The Hard Work of Worship — Sharon Hodde Miller

As we wrap up January’s theme “Awaken Your Soul,” I’m excited to invite you into a conversation with Sharon Hodde Miller. Sharon is a regular contributor to Christianity Today’s Her.meneutics blog and has written for a variety of other resources including Relevant and Today’s Christian Woman. Her blog, She Worships, zeroes in on a critical theme we’ve been looking at this month: worship.

Welcome, Sharon! Tell my readers a bit about yourself.

DSC_0886(1) copyHello everyone, and thanks Kelli for inviting me to be here!

I guess I’ll share a few highlights. I am a southern gal. My husband and I are both from North Carolina, but we moved to the Chicago area about 3 years ago for school. Now we’re both working on our PhD’s and raising our 17 month-old son, which means that our lives are a lot of fun and also totally insane.

In between all that, I write.

Your blog has the theme “She Worships.” Why did you pick that focus? What does it mean to you?

I started my blog about 7 years ago. At the time I was teaching and discipling college women, and I wanted another avenue to reach and encourage them. That’s how I began blogging, and eventually it morphed into a larger ministry to women (although a lot of men read my blog too!).

As for the title, I picked “She Worships” because it’s what we were all created for. If you could boil our existence down to one thing, that is it. Romans 12:1 tells us that worship is not confined to the walls of a church, but is instead a lifestyle. Everything we do, from Sunday morning hymns to marriage, to parenting, to going to the grocery store, to cleaning the toilet — it can all be an expression of worship.

I have tried to write my blog with that broader theology in view. I cover a lot of topics, but all with an eye to worshiping and glorifying Christ. 

What has God been teaching you lately about worship?

Lately God has been teaching me just how hard it is. Not hard in the sense that it’s grueling, but in the sense that it is not the natural inclination of my flesh.

Actually, when I think about it, my flesh IS inclined to worship, but it is not inclined to worship God. Instead, I find myself constantly tempted toward lesser, false gods.

I have found that if I don’t keep the gospel directly before me, I will chase after other things: the approval of others, my own fame, a comfortable life, etc. Without realizing it, I slip into worshiping some other thing, hoping it will give me the peace, joy and hope I can only have in Christ.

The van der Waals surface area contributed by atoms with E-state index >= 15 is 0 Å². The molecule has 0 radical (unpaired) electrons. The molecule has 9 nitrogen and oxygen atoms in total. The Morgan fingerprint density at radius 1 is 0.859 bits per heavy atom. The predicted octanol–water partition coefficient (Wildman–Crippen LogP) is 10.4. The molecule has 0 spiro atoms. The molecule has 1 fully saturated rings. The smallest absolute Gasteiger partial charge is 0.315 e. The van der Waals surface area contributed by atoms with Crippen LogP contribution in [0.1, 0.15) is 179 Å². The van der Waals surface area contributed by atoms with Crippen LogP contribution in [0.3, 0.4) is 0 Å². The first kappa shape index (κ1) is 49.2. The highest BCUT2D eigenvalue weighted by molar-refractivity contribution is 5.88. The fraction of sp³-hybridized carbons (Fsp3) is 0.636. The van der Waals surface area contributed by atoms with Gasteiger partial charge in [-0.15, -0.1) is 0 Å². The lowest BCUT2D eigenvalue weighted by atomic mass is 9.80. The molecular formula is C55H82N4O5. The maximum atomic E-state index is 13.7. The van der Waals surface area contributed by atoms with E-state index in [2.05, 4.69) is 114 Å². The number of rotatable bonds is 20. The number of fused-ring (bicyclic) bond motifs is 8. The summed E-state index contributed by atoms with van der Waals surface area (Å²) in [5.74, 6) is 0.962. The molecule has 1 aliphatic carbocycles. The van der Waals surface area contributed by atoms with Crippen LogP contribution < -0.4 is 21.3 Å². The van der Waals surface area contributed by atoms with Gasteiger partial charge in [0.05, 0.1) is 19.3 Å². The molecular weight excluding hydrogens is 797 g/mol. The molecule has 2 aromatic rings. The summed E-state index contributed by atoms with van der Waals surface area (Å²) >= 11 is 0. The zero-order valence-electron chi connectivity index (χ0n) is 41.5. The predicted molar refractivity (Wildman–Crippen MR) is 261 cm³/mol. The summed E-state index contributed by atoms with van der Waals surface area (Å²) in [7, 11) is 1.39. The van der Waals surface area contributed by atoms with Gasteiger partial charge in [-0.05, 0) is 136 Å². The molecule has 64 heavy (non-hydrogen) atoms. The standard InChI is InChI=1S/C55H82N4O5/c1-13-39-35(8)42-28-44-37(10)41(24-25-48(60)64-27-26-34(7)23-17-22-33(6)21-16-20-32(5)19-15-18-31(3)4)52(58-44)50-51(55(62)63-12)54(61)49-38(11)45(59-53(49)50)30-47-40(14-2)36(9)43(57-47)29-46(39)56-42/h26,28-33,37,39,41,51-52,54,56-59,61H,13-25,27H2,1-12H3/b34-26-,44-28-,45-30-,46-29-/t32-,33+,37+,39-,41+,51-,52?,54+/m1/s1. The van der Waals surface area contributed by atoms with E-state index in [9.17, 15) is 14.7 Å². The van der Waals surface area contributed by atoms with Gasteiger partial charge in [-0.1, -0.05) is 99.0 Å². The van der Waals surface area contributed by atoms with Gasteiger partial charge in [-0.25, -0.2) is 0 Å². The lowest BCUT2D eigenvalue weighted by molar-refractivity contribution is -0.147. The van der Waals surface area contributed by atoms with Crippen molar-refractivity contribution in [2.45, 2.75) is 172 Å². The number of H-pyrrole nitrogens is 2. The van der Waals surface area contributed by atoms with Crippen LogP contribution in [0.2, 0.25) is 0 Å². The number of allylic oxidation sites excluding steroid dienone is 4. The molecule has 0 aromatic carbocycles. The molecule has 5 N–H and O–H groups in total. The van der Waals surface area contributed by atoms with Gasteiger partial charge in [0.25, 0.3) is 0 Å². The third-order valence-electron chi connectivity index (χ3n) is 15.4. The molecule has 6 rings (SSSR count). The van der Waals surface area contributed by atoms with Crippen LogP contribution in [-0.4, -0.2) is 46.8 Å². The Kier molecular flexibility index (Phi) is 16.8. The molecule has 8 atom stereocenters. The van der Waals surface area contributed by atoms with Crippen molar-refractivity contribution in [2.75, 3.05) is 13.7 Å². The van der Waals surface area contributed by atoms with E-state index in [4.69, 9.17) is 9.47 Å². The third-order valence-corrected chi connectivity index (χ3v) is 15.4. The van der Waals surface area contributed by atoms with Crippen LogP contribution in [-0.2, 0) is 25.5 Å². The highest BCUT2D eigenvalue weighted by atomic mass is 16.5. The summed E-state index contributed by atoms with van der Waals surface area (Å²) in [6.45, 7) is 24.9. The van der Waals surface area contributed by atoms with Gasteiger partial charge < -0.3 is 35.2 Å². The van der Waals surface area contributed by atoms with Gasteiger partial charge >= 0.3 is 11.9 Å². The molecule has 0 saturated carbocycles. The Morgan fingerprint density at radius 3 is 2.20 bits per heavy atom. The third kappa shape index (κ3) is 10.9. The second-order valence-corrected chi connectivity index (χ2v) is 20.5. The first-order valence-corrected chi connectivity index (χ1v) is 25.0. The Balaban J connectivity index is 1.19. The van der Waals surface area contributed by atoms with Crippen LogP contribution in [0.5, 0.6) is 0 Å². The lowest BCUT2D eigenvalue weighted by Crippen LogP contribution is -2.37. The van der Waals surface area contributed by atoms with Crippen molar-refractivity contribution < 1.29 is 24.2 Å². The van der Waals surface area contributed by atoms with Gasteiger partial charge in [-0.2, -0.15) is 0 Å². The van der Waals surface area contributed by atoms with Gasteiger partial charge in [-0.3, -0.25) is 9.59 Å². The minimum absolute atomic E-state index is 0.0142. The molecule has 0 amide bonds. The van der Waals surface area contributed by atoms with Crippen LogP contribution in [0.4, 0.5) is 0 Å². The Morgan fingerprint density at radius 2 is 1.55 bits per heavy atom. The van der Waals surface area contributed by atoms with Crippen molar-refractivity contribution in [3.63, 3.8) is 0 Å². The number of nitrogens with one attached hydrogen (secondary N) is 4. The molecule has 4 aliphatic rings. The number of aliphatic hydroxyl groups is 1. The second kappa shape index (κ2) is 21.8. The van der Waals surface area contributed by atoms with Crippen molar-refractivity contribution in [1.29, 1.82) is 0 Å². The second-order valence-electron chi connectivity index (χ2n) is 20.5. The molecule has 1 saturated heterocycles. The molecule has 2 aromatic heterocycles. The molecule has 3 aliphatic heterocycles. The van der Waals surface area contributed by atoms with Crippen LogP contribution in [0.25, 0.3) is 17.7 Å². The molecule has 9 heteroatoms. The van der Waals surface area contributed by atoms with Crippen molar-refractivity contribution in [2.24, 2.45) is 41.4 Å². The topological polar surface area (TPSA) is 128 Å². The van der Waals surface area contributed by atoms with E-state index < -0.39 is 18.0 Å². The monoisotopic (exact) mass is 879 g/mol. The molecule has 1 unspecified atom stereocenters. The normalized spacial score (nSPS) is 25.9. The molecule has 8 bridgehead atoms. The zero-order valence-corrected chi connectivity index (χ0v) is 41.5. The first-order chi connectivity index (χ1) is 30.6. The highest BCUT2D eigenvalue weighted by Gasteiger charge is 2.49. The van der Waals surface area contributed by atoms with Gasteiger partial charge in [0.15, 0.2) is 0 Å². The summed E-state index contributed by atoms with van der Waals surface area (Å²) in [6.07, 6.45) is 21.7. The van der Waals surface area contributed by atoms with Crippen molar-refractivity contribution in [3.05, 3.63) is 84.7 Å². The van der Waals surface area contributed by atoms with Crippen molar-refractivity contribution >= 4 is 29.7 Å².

So I have to work hard at worship. My soul is like a musical instrument that gradually slips out of tune if left unattended, so I must retune my heart to the gospel again and again.

dandelionHow is this difficult work of worship good for us?

I can always tell that my heart is out of tune with the gospel when I spend a lot of time thinking about myself. Tim Keller has this great little book called The Freedom of Self-Forgetfulness, and in it he explains that focusing on yourself is a sign of spiritual sickness. In the same way that you only focus on your ankle when it is injured and out of sync with your body, it is the same with your soul. When you are spiritually unwell, your focus turns inward.

I’ve learned that whenever I focus on myself, it’s because of some insecurity or woundedness in me. There is some part of my life and heart that needs the good news and the healing of the gospel to speak into it and set me free. Only then will I be liberated to “forget myself” and focus solely on God.

All of that to say, we are at our best when we are oriented toward God in worship. The worship shaped life is one that is healthy and full. It means I am not distracted by a spiritual limp, but am free to gaze upon the fullness of His beauty.

When I think about the goodness of worship, that is what I think about.

What are some ways we can take worship out of a narrow box of understanding and translate it into the context of our everyday lives?

Ann Voskamp talks a lot about gratitude residing at the heart of worship, and I agree. It’s harder to worship God if your spirit is sour or ungrateful.

As a mother of a small child, I struggle with that a lot. It’s hard to worship God when my son refuses to take a nap, or is throwing a tantrum because I wouldn’t let him play on the stairs, or when I am kicking aside toys and mess all over the house because neither my husband nor I have the time to clean.

But there is always more than one way to look at a situation. I have a friend whose newborn son is currently fighting for his life. Every day that she has with him is a gift. In fact, every minute that she has with him is a gift. When I think about her and then I look at my son, I am filled with gratitude for the tantrums of a healthy-lunged little boy, and the mess of a house well lived in. It makes me thankful for the many gifts that God has given me out of His abundant grace, and then the worship pours out.

Thanks so much for stopping by, Sharon! Readers, be sure to check out Sharon’s blog,











2 responses to “The Hard Work of Worship — Sharon Hodde Miller

  1. Thank you for this crucial focus and theme Ladies. Sharon, I deeply love your heart and how you write from it and reveal Jesus. Thank you.

    I wrote this a few days ago:

    “The Lord Jesus Lives within you. He does so with a desire to express Himself through you, as worship, to the Godhead, and as Love to the world. In responding from His Life inside, you will Live in such a place of continual communion with Him and abiding on the Vine, that everything can be worship.

    Worship is Life. It is LIFE-style.

    Worship is giving to God something because He is worthy. It is giving to God your very life, so that He can Live His.”

    Have a crazy blessed day of worship!

  2. Great interview. Yes, it is the greatest struggle and the greatest joy of my life to worship.

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